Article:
CHEYENNE – To Orville Peck, country music and camp go hand in hand. His entire aesthetic is rooted in the performance of glitzy, Dolly Parton-inspired country, and his signature fringe-masked look is a sign of his commitment to that culture he loves and respects.
Peck will perform Saturday at The Chinook at Terry Bison Ranch, and he’s thrilled to be back on the road touring – especially in places where his presence as a proud member of the LGBTQ community feels particularly significant.
“Coming into towns like Cheyenne when there’s things like the rodeos going on, I’m in my element,” Peck said. “I deserve to be there, just as much as everyone else, so I think I bring an attitude of … everyone’s welcome and everyone’s valid, and I think it’s a good energy to bring into those spaces.”
Peck and his old-school crooner voice will make their Cheyenne debut with the performance, which marks just his second show in the Cowboy State after his debut in Casper earlier this week.
It’s been a readjustment, getting back to performing live, but Peck feels a new sense of gratitude for getting to share his music with people after a long, pandemic-induced break.
“I think I just have such a reinvigorated respect and kind of admiration for being able to play shows again,” he said. “It’s such an important thing, and I think everybody’s kind of feeling that.”
One thing fans never had to take a break from was Peck’s music videos, a couple of which came out during the early days of the pandemic in spring 2020. The bedazzled belt buckle glistening under a cloudless sky in “Summertime” and the majestic, snow-capped mountain landscapes of “No Glory in the West” take viewers on a cinematic journey with this modern cowboy, who is always portrayed either solo or surrounded by a diverse cast of friends.
Asked if the latter is intentional, Peck made it clear that his videos aren’t intended to be some sort of rainbow-colored gimmick.
“It’s not necessarily something I consciously set out to do in a way that feels forced. I think it’s because those are all just my friends and the people that inspire me,” he said. “I think within country music specifically, sadly, a lot of country tends to be a singular vision or a singular perspective, and, for me, I know so many different types of people who love country music and are in that world, and work and live in those spaces.”
Those people don’t always get to see themselves represented in country music videos or hear themselves sung about in country chart hits, Peck continued, so it simply feels natural for him to include those perspectives – especially when a lot of them helped shape the genre as a whole.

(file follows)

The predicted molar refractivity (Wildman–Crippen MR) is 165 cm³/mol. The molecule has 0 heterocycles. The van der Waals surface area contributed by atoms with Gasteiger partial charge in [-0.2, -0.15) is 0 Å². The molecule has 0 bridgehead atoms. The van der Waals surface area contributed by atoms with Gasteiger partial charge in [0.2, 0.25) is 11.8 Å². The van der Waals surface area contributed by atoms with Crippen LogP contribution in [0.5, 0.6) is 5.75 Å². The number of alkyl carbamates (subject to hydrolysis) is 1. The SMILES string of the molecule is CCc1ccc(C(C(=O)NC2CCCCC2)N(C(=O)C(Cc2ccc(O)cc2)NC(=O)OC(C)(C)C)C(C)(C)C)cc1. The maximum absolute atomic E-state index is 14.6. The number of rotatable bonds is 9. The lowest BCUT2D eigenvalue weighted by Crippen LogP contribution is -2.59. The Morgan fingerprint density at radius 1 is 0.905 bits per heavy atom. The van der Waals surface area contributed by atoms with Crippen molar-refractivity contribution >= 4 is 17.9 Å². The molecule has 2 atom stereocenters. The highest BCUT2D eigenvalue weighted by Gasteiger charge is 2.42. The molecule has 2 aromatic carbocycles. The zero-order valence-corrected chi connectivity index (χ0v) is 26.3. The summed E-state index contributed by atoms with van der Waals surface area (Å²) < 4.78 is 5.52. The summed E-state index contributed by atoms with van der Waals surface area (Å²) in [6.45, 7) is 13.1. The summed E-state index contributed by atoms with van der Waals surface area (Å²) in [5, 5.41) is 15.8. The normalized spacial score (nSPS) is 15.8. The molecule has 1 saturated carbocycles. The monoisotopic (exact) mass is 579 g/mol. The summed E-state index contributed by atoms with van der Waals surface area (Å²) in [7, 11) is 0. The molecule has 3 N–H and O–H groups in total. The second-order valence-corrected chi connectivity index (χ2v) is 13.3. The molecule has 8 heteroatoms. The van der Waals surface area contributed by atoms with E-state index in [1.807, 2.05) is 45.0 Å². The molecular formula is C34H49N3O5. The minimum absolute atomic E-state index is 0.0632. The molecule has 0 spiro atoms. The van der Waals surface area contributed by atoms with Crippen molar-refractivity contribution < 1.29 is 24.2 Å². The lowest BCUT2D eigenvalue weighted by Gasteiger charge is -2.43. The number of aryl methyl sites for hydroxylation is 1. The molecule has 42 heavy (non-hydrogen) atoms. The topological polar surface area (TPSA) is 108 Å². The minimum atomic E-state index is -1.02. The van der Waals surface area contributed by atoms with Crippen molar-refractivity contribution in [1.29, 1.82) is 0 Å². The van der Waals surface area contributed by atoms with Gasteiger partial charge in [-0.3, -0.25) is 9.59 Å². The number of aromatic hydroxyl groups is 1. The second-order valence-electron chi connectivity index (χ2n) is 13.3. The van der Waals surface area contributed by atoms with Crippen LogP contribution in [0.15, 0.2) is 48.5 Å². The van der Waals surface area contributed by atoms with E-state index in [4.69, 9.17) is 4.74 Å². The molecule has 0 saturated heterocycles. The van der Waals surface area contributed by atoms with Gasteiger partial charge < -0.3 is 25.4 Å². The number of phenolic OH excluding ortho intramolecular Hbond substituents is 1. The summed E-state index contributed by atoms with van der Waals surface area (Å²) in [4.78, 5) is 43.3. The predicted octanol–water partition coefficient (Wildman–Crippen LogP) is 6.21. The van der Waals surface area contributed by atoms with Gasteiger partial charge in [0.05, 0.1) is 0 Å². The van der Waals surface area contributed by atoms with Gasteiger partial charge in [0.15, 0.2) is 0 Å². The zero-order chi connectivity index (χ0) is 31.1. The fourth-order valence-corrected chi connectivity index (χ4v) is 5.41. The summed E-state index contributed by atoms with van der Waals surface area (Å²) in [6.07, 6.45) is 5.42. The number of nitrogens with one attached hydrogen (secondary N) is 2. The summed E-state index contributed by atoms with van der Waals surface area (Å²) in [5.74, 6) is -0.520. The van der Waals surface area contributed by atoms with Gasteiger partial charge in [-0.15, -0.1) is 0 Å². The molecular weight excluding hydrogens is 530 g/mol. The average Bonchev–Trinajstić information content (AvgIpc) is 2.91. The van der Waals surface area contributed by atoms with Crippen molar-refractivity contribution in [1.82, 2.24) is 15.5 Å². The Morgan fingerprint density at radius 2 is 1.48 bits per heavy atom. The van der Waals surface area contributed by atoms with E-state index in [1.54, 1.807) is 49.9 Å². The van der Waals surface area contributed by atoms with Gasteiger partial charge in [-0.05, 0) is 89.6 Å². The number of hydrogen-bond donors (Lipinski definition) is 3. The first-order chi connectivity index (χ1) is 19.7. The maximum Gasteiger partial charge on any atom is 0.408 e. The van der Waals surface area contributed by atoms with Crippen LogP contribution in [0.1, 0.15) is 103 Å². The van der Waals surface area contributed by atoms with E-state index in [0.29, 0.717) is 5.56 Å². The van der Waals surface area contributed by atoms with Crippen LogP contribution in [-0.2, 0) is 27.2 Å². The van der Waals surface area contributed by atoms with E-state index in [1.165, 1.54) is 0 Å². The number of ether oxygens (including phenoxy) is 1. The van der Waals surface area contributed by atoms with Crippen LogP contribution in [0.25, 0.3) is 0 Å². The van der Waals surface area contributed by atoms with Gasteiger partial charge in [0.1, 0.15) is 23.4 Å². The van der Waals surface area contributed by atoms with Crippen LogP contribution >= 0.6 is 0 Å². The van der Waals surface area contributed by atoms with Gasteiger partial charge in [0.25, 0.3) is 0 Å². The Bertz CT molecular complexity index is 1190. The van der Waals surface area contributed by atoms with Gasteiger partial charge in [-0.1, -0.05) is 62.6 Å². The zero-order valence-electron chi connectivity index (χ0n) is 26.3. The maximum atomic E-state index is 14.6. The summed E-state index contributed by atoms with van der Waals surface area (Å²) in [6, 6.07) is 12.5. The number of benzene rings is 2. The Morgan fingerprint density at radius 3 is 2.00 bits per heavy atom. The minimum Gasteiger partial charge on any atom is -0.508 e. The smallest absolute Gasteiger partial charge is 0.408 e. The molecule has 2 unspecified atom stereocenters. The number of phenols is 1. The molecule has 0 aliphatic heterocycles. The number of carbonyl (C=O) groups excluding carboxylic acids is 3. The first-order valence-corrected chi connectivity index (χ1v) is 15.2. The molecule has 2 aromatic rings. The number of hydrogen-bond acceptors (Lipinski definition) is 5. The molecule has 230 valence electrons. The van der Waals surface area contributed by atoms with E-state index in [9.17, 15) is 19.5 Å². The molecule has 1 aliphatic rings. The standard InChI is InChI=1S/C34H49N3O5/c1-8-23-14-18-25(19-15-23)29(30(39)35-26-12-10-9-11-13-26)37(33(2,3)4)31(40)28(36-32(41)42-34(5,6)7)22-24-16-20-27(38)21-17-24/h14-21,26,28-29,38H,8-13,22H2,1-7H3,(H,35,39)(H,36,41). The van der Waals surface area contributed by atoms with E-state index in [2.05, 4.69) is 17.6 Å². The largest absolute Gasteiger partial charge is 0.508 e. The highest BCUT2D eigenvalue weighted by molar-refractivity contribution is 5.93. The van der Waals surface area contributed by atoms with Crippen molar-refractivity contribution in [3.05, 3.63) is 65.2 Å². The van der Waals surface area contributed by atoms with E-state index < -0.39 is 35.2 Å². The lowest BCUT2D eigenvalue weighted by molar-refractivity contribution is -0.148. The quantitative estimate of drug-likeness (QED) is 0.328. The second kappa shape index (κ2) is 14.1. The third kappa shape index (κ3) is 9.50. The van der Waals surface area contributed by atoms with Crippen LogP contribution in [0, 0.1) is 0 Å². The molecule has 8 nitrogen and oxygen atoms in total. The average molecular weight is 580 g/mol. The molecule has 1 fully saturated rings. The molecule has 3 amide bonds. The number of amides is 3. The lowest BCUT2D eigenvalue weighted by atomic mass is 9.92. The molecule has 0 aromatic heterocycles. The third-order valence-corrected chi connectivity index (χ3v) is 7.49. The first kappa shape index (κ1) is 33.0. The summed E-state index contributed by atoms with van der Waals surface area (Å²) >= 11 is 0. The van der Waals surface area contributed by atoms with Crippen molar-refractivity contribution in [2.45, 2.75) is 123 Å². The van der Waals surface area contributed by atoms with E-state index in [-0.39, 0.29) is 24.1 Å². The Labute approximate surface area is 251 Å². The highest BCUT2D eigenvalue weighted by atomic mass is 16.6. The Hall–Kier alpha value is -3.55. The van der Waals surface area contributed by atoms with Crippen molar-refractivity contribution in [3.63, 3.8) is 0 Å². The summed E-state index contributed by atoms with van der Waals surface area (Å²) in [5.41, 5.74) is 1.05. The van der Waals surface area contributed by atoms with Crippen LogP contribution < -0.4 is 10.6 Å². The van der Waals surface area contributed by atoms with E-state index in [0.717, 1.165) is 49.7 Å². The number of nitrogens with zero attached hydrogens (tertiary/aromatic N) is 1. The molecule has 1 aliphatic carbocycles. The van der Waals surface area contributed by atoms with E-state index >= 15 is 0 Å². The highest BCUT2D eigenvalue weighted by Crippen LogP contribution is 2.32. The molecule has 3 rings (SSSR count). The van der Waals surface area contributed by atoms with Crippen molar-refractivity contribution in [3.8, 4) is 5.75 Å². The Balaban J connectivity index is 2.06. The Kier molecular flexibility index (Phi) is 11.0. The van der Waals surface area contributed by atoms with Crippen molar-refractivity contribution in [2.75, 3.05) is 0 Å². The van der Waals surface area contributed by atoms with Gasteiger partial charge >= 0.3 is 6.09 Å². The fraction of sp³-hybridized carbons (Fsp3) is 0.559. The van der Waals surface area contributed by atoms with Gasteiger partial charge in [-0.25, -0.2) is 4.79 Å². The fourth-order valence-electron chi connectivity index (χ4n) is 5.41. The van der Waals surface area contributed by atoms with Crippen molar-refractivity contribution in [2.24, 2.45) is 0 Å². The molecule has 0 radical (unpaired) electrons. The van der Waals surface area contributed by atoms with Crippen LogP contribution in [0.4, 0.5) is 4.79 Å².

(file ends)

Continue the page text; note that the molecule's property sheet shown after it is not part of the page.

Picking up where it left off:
It’s not about feeling obligated or having an agenda for Peck. Instead, he features people of all colors, body types and sexual orientations in his videos because he wants to reflect the vision of country culture that already exists outside the popular paradigm.
Peck’s thoughtful approach to his visuals is deeply linked to his songwriting process. The question of “what would this music video look like?” is often one of the first things he asks himself, his sound engineer and producer when working on a new song, and it shows in his storytelling technique.
“That kind of helps shape the music so we can make the music sound like what we want the video to look like or the imagery to look like,” he said. “So the videos come really easily because I feel like once the song is all finished, there’s already kind of a very clear image in place.”
Maintaining creative control has always been vital for Peck, who said he feels lucky to have a team of people around who let him do what he wants because he always comes in with a clear vision. Being unapologetic in his approach from the beginning was key, he said, because “coming out guns blazing” has led to everyone wanting to celebrate that vision, rather than stifling it.
“I think people kind of know that it’s going to be something dramatic and extra and theatrical,” he said with a laugh. “And they know that’s kind of just what they get with me.”
That theatrical style might feel foreign to some country fans, he admitted, but he hopes Cheyenne concertgoers can focus on the classic country sound they all have a shared love for, rather than their differences.
“Obviously, maybe I look a little different than what some people are used to in a country performer,” Peck said. “But I think if someone wants to come to my show and they know nothing about me, they can expect a really fun-loving atmosphere that is just really celebrating country music and celebrating individuals … we all kind of share the same story at the end of the day, so I think people can come and expect to hopefully feel like what I’m singing about connects with them.”
Niki Kottmann is the Wyoming Tribune Eagle’s features editor. She can be reached at [email protected] or 307-633-3135. Follow her on Twitter at @niki_mariee.